Thus, at a minimum, the clue is extremely wobbly, bordering on bad. At a maximum, the cluer simply didn't know that EYEWINK was not synonymous with "wink." If clue had been [Glance] or something like it, I'd buy your explanation.

But I'm still happy to *have* your explanation.


D_Blackwell 1:16 PM  

The problem with EYE WINK (for me)is that it suckity-suck-sucks as an entry. I don't know a clue that can save it. If ya gotta have it, ya gotta have it; but That SLY WINK was wrong was disappointing.

retired_chemist 1:17 PM  

Disaster. Most trouble I think I have EVER had with a NYT puzzle.

With about 2/3 of the grid filled in and no clue as to the rest, I googled. And googled. And eventually went to check word and filled in SKIP ROPE. I was so psyched I couldn't even come up with that. Had LAMARS @ 26D, never even considered LINDAS until way late. RODS for BOBS, HELMET for SANDAL, ACOUSTICS for PHONETICS, ATE DINNER for ATE SUPPER, TEEN for NERD, DIET for LIPO, EAT UP for ENSUE, HAAKONS for HARALDS, etc.

S__K MONKEYS - googled SICK MONKEYS and "do you mean SOCK MONKEYS?" appeared. Of course. Not that I have ever heard of them, but at least that makes more sense for toys. Except for really weird kids.

It was not as bad as my errors made it to be, but still I found it extremely hard.

Slow water rafter 1:17 PM  

@Mathew G. wrote: ... and I have never heard anyone in the business call it "river rafting".

Dangerously close to "I never heard it so it doesn't exist".

Probably should have quit at "semi-redundant" and/or googled it.

Might event find that not all river rafting involves "white water".


Matthew G. 1:38 PM  

For the third time, I said it was an acceptable answer. I simply don't like it. And since the clue was "_rapid_ transit," clearly whitewater rafting is what is being referred to here.

nanpilla 1:38 PM  

For some reason, I just seemed to guess right on this puzzle more often than not, and it fell very easily for me. I couldn't believe it when Rex rated it the way he did, but when I started reading some of what people put in first, I realized how lucky I was that I didn't fall into any of those traps. I guess every once in a while I am just on the same wavelength as the constructor/cluer.

I was on the boat heading out to do some striper fishing this morning as I was finishing the puzzle, and BOBS just doesn't do it for me. BOBberS, yes, but in 50years of fishing, I've never heard anyone refer to a BOB. Maybe it's some weird piece of equipment I've never heard of, or a regional name for something else. Anyone?

Bottom line, fun puzzle, but no stripers!

Shamik 1:44 PM  

Very grateful to see Mr. Happy Pencil after a medium-challenging time of 30:14. YARDED. Really? And for some reason, I just loathed OUTERPLANET. Yes, it is apt...but any kind of Saturn...planet or car....is more interesting than OUTERPLANET.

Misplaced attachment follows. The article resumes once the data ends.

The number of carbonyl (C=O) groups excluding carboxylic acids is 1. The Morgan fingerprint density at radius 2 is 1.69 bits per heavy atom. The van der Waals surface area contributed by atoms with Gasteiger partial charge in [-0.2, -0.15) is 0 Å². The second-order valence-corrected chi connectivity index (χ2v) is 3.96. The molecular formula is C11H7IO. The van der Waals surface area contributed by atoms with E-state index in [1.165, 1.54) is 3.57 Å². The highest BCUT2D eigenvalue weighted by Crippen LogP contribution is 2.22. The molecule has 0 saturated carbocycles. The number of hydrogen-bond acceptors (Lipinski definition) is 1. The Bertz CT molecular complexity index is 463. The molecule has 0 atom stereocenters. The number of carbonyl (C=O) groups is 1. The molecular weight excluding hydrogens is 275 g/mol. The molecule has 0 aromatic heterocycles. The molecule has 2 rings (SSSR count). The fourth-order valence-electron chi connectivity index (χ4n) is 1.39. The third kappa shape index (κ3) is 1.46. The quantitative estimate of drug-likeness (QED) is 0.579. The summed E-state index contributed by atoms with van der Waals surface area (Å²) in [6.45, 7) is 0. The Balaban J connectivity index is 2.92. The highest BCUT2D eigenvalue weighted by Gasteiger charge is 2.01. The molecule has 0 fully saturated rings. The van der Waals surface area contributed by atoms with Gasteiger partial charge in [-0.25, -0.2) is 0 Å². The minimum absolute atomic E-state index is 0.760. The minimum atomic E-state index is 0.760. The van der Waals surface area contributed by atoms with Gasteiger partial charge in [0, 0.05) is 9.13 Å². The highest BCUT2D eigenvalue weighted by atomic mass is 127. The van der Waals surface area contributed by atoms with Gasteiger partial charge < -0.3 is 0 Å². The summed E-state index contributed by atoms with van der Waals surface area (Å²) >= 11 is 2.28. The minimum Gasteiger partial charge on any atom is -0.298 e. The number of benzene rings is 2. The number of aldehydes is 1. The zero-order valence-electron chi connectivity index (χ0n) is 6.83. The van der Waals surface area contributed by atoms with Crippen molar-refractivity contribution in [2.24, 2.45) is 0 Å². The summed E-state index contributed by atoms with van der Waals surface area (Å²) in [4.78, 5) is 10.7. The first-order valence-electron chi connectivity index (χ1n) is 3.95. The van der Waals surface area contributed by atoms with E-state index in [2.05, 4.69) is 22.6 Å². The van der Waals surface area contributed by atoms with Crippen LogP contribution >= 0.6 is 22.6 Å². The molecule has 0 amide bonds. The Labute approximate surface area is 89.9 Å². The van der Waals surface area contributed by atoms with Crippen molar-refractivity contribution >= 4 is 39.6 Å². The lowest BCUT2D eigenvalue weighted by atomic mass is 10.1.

For a Saturday, it was a slog and obscure. And that's what a Saturday is supposed to be. Too much GEEK/NERD hokey-pokey.

Although I had a successful solve and agreed with Rex on the rating, am dissatisfied for no discernible reason.

SethG 1:45 PM  

I think I've found that sounds cause me more problems than anything else. I worked my out from each corner but had trouble in the NE. For [Plaintive cry], I considered WHY, MEW, WAA, WAH, CAW, and I think more. Others that caused me problems: PHONETICS, CAROL. At least I got LUTED.

Beadola 1:47 PM  

Won't even try to figure out my time. Had to leave it and come back to finish, but I did finish without cheats or errors. So, I was SURE Rex would call it easy. Medium-challenging makes me happy. I thought cosmos were pink and tried my darnedest to make things fit with sling (as in the Singapore sling) from yesterday. Wanted something to do with a garage or parking space for the apt dweller rental. All-in-all, very satisfying.

captcha: padle - what you use with your riveraft.

Masked and Anonymous's subconcious fears 1:52 PM  

P.S. Fact that NYTPuz has sanctioned LUTED as a crosswordy verb really gave me the willies. OBOED can't be far behind. Then comes SAXED and OVERSAXED. Maybe even ARLOED. [shudder]

Methinks I'll curl up in a ball for a few weeks.

Anonymous 1:57 PM  

I liked this puzzle. (Although when I do CLAP PUSH-UPS at home by my lonesome, I'm not sure to whom I'm showing off. Maybe to those kitschy SOCK MONKEYS on my bookshelf?)

stix2metunesmiffin 2:04 PM  

Wanted Acoustics for Phonetics, couldn't let it go!

Overtone was a beaut, nice crossover from music lingo, where an overtone is a an upper-pitch that is heard as a component of a root pitch (we had to learn the entire overtone series at conservatory... too much to get into here with the science of sound, sort of like explaining how there's black in the color white, but current composers of the Spectralist school are obsessed with it). I'll try this: if you play a low C on a Lute, the high C string will sympathetically vibrate without being strummed, because the high C is a naturally occurring component, or overtone, of the low C.